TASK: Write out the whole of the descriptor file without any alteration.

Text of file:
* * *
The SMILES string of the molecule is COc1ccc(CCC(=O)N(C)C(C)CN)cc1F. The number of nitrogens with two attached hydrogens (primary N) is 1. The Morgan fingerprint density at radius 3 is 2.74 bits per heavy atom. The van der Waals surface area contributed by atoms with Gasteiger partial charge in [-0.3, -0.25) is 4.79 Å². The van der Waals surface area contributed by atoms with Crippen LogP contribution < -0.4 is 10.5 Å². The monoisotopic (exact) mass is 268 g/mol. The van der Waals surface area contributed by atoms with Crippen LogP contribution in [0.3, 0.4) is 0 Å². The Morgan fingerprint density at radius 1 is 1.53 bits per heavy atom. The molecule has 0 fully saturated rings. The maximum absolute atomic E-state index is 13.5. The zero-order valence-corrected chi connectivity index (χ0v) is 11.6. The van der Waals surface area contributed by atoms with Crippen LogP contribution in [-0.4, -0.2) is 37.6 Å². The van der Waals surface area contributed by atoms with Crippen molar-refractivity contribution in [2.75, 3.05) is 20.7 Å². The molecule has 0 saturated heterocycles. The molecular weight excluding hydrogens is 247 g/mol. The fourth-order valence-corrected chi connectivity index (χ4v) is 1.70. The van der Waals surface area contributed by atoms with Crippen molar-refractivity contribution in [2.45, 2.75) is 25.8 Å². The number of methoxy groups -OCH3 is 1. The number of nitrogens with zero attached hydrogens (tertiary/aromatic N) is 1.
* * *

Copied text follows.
The SMILES string of the molecule is COc1ccc(CCC(=O)N(C)C(C)CN)cc1F. The number of nitrogens with two attached hydrogens (primary N) is 1. The Morgan fingerprint density at radius 3 is 2.74 bits per heavy atom. The van der Waals surface area contributed by atoms with Gasteiger partial charge in [-0.3, -0.25) is 4.79 Å². The van der Waals surface area contributed by atoms with Crippen LogP contribution < -0.4 is 10.5 Å². The monoisotopic (exact) mass is 268 g/mol. The van der Waals surface area contributed by atoms with Crippen LogP contribution in [0.3, 0.4) is 0 Å². The Morgan fingerprint density at radius 1 is 1.53 bits per heavy atom. The molecule has 0 fully saturated rings. The maximum absolute atomic E-state index is 13.5. The zero-order valence-corrected chi connectivity index (χ0v) is 11.6. The van der Waals surface area contributed by atoms with Crippen LogP contribution in [-0.4, -0.2) is 37.6 Å². The van der Waals surface area contributed by atoms with Crippen molar-refractivity contribution in [2.75, 3.05) is 20.7 Å². The molecule has 0 saturated heterocycles. The molecular weight excluding hydrogens is 247 g/mol. The fourth-order valence-corrected chi connectivity index (χ4v) is 1.70. The van der Waals surface area contributed by atoms with Crippen molar-refractivity contribution in [2.45, 2.75) is 25.8 Å². The number of methoxy groups -OCH3 is 1. The number of nitrogens with zero attached hydrogens (tertiary/aromatic N) is 1.